Atmospheric impacts of chlorinated very short-lived substances over the recent past. Part 1: the role of transport
- 1Lancaster Environment Centre, Lancaster University, Lancaster, UK
- 2Centre of Excellence in Environmental Data Science, Lancaster University, Lancaster UK
- 3School of Earth and Environment, University of Leeds, Leeds, UK
- 4National Centre for Earth Observation (NCEO), University of Leeds, Leeds, UK
- 5Department of Chemistry, University of Cambridge, Cambridge, UK
- 6National Centre for Atmospheric Science (NCAS), UK
- 7Karlsruhe Institute of Technology, Karlsruhe, Germany
- anow at: Sibley School of Mechanical and Aerospace Engineering, Cornell University, Ithaca, NY, USA
Abstract. Atmospheric impacts of chlorinated very short-lived substances (Cl-VSLS) over the first two decades of the 21st century are assessed using the UM-UKCA chemistry-climate model; this constitutes the most up-to-date assessment as well as the first study to simulate Cl-VSLS impacts using a whole atmosphere chemistry-climate model. We examine the Cl-VSLS responses using a small ensemble of free-running simulations as well as two pairs of integrations where the meteorology was ‘nudged’ to either ERA5 or ERA-Interim reanalysis.
The stratospheric chlorine source gas injection due to Cl-VSLS estimated from the free-running integrations doubled from ~40 ppt Cl in 2000 to ~80 ppt Cl in 2019. Combined with chlorine product gas injection, the integrations showed ~130 ppt of total Cl reaching the stratosphere in 2019 due to Cl-VSLS. The use of the nudged model significantly increased the abundance of Cl-VSLS simulated in the lower stratosphere relative to the free-running model. Averaged over 2010–2018, simulations nudged to ERAI-Interim and ERA5 showed up to ~20 ppt (i.e. a factor of two) and up to ~10 ppt (i.e. ~50 %), respectively, more Cl in the lower stratosphere in the form of Cl-VSLS source gases compared to the free-running case. These differences can be explained by the corresponding differences in the speed of the large-scale circulation. The results illustrate the strong dependence of the simulated stratospheric Cl-VSLS levels to the choice between free-running versus nudged set-up, and to the reanalysis dataset used for nudging.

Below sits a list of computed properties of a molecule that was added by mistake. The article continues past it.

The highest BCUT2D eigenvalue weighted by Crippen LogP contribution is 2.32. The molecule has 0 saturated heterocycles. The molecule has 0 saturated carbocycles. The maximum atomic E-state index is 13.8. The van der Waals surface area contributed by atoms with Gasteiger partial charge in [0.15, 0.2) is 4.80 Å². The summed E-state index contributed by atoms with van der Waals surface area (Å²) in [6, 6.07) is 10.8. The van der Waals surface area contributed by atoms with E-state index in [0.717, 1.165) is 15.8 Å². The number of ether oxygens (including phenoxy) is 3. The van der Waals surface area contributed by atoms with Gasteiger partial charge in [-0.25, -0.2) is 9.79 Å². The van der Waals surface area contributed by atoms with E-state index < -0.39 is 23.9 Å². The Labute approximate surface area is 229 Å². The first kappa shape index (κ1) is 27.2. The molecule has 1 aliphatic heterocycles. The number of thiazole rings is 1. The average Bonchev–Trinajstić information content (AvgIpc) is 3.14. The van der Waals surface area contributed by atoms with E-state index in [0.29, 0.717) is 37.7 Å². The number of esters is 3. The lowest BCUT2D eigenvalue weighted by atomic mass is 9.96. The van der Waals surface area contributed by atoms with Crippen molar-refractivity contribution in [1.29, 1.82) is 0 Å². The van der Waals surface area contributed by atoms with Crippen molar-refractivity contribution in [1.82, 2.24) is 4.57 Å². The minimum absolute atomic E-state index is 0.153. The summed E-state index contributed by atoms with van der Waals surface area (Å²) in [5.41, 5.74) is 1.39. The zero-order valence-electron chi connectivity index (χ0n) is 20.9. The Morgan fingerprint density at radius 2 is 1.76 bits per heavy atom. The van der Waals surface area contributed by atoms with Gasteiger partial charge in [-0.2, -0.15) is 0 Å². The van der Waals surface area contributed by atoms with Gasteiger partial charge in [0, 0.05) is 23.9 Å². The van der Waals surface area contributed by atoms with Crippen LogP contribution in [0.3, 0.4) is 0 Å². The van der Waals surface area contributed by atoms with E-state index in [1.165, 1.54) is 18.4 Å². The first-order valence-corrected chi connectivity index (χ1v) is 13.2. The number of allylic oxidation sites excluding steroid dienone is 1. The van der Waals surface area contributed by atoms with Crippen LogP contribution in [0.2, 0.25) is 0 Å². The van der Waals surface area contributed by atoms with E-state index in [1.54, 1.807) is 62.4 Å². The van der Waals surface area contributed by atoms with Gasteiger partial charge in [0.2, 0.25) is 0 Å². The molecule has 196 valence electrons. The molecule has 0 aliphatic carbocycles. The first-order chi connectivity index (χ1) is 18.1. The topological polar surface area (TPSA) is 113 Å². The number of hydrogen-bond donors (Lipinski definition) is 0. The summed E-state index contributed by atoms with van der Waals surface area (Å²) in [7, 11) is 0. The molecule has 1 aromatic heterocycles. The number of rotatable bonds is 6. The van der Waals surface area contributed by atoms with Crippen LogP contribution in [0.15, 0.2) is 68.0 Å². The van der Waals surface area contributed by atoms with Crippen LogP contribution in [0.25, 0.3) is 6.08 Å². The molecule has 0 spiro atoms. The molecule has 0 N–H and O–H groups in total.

Temporal changes in Cl-VSLS are found to have significantly impacted recent HCl and COCl2 trends in the model. In the tropical lower stratosphere, the inclusion of Cl-VSLS reduced the magnitude of the negative HCl and COCl2 trends (e.g. from ~−8 %(HCl)/decade and ~−4 ppt(COCl2)/decade at ~20 km to ~−6 %(HCl)/decade and ~ 2 ppt(COCl2)/decade in the free running simulations) and gave rise to positive tropospheric trends in both tracers. In the tropics, both the free-running and nudged integrations with Cl-VSLS included compared much better to the observed trends from ACE-FTS than the analogous simulations without Cl-VSLS. Since observed HCl trends provide information on the evolution of total stratospheric chlorine and, thus, the effectiveness of the Montreal Protocol, our results demonstrate that Cl-VSLS are a confounding factor in the interpretation of such data and should be factored into future analysis. Unlike the nudged model runs, the ensemble mean free-running integrations did not reproduce the hemispheric asymmetry in the observed mid-latitude HCl and COCl2 trends related to short-term dynamical variability. The individual ensemble members also showed a considerable spread of the diagnosed tracer trends, illustrating the role of natural interannual variability in modulating the diagnosed responses, and the need for caution when interpreting both model and observed tracer trends derived over a relatively short time period.
Ewa M. Bednarz et al.
Status: final response (author comments only)
- RC1: 'Review of the manuscript “Atmospheric impacts of chlorinated very short-lived substances over the recent past. Part 1: the role of transport” by Bednarz et al., ACPD, 2022. (acp-2022-34)', Rafael Pedro Fernandez, 15 Apr 2022
- RC2: 'Review of ‘Atmospheric impacts of chlorinated very short-lived substances over the recent past. Part 1: the role of transport’ by Bednarz et al.', Anonymous Referee #2, 18 May 2022
Ewa M. Bednarz et al.
Ewa M. Bednarz et al.
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